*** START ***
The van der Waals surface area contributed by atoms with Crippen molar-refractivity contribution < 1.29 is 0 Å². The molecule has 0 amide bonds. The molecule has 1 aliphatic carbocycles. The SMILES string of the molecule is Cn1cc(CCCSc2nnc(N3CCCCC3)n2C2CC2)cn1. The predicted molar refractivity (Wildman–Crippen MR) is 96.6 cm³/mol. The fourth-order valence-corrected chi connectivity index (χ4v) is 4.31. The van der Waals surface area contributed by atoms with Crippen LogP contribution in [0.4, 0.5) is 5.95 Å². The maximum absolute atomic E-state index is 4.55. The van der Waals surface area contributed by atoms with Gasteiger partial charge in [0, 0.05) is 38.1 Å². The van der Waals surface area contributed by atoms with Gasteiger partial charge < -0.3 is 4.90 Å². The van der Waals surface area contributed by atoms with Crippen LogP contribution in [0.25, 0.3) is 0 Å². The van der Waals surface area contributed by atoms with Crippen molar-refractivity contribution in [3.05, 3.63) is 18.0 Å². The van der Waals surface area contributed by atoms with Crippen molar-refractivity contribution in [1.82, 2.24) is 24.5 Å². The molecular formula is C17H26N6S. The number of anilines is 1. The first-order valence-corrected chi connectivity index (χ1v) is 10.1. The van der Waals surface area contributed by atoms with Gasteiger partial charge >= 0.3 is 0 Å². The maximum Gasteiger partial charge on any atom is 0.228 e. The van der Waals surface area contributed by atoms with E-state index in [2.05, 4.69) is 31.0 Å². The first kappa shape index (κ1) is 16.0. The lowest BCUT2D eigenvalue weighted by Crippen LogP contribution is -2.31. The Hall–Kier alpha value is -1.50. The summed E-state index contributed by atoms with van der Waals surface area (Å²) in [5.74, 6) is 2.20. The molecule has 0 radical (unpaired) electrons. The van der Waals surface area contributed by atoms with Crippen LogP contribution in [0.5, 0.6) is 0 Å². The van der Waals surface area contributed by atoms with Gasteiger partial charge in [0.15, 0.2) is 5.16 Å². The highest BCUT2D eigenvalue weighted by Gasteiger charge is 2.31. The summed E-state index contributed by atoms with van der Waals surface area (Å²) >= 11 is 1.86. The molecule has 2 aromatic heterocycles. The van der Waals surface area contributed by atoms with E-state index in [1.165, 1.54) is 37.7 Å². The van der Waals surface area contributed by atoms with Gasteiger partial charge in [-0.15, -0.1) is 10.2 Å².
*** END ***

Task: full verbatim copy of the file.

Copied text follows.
The van der Waals surface area contributed by atoms with Crippen molar-refractivity contribution < 1.29 is 0 Å². The molecule has 0 amide bonds. The molecule has 1 aliphatic carbocycles. The SMILES string of the molecule is Cn1cc(CCCSc2nnc(N3CCCCC3)n2C2CC2)cn1. The predicted molar refractivity (Wildman–Crippen MR) is 96.6 cm³/mol. The fourth-order valence-corrected chi connectivity index (χ4v) is 4.31. The van der Waals surface area contributed by atoms with Crippen LogP contribution in [0.4, 0.5) is 5.95 Å². The maximum absolute atomic E-state index is 4.55. The van der Waals surface area contributed by atoms with Gasteiger partial charge in [0, 0.05) is 38.1 Å². The van der Waals surface area contributed by atoms with Gasteiger partial charge < -0.3 is 4.90 Å². The van der Waals surface area contributed by atoms with Crippen LogP contribution in [0.25, 0.3) is 0 Å². The van der Waals surface area contributed by atoms with Crippen molar-refractivity contribution in [3.05, 3.63) is 18.0 Å². The van der Waals surface area contributed by atoms with Crippen molar-refractivity contribution in [1.82, 2.24) is 24.5 Å². The molecular formula is C17H26N6S. The number of anilines is 1. The first-order valence-corrected chi connectivity index (χ1v) is 10.1. The van der Waals surface area contributed by atoms with Gasteiger partial charge >= 0.3 is 0 Å². The maximum Gasteiger partial charge on any atom is 0.228 e. The van der Waals surface area contributed by atoms with E-state index in [2.05, 4.69) is 31.0 Å². The first kappa shape index (κ1) is 16.0. The lowest BCUT2D eigenvalue weighted by Crippen LogP contribution is -2.31. The Hall–Kier alpha value is -1.50. The summed E-state index contributed by atoms with van der Waals surface area (Å²) in [5.74, 6) is 2.20. The molecule has 0 radical (unpaired) electrons. The van der Waals surface area contributed by atoms with Crippen LogP contribution in [0.5, 0.6) is 0 Å². The van der Waals surface area contributed by atoms with Gasteiger partial charge in [0.15, 0.2) is 5.16 Å². The highest BCUT2D eigenvalue weighted by Gasteiger charge is 2.31. The summed E-state index contributed by atoms with van der Waals surface area (Å²) >= 11 is 1.86. The molecule has 2 aromatic heterocycles. The van der Waals surface area contributed by atoms with E-state index in [1.165, 1.54) is 37.7 Å². The van der Waals surface area contributed by atoms with Gasteiger partial charge in [-0.15, -0.1) is 10.2 Å².